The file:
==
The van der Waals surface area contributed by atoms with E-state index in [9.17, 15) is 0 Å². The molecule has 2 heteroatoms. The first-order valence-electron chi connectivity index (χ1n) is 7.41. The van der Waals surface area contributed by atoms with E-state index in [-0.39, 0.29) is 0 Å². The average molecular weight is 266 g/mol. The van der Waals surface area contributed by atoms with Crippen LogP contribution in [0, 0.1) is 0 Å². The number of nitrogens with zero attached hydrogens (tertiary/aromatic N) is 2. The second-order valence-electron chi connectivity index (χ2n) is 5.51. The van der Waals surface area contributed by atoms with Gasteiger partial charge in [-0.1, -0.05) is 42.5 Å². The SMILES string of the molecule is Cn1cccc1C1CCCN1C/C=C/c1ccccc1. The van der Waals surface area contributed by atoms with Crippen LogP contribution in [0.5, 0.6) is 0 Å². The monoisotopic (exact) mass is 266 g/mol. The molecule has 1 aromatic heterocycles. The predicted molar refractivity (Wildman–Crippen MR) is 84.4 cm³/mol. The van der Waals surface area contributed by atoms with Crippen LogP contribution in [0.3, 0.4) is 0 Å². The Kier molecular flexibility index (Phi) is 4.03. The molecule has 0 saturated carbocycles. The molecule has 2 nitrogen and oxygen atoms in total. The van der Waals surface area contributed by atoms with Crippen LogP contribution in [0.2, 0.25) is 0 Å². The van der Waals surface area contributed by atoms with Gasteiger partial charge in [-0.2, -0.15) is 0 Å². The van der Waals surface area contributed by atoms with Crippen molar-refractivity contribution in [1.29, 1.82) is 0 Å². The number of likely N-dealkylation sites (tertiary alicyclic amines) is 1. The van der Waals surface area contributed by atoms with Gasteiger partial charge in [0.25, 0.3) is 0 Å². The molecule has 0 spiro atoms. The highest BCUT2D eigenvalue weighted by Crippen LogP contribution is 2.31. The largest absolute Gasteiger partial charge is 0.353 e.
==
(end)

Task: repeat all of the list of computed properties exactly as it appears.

The van der Waals surface area contributed by atoms with E-state index in [9.17, 15) is 0 Å². The molecule has 2 heteroatoms. The first-order valence-electron chi connectivity index (χ1n) is 7.41. The van der Waals surface area contributed by atoms with E-state index in [-0.39, 0.29) is 0 Å². The average molecular weight is 266 g/mol. The van der Waals surface area contributed by atoms with Crippen LogP contribution in [0, 0.1) is 0 Å². The number of nitrogens with zero attached hydrogens (tertiary/aromatic N) is 2. The second-order valence-electron chi connectivity index (χ2n) is 5.51. The van der Waals surface area contributed by atoms with Gasteiger partial charge in [-0.1, -0.05) is 42.5 Å². The SMILES string of the molecule is Cn1cccc1C1CCCN1C/C=C/c1ccccc1. The van der Waals surface area contributed by atoms with Crippen LogP contribution in [0.5, 0.6) is 0 Å². The monoisotopic (exact) mass is 266 g/mol. The molecule has 1 aromatic heterocycles. The predicted molar refractivity (Wildman–Crippen MR) is 84.4 cm³/mol. The van der Waals surface area contributed by atoms with Crippen LogP contribution in [0.3, 0.4) is 0 Å². The Kier molecular flexibility index (Phi) is 4.03. The molecule has 0 saturated carbocycles. The molecule has 2 nitrogen and oxygen atoms in total. The van der Waals surface area contributed by atoms with Crippen LogP contribution in [0.2, 0.25) is 0 Å². The van der Waals surface area contributed by atoms with Gasteiger partial charge in [-0.2, -0.15) is 0 Å². The van der Waals surface area contributed by atoms with Crippen molar-refractivity contribution in [1.29, 1.82) is 0 Å². The number of likely N-dealkylation sites (tertiary alicyclic amines) is 1. The van der Waals surface area contributed by atoms with Gasteiger partial charge in [0.25, 0.3) is 0 Å². The molecule has 0 spiro atoms. The highest BCUT2D eigenvalue weighted by Crippen LogP contribution is 2.31. The largest absolute Gasteiger partial charge is 0.353 e.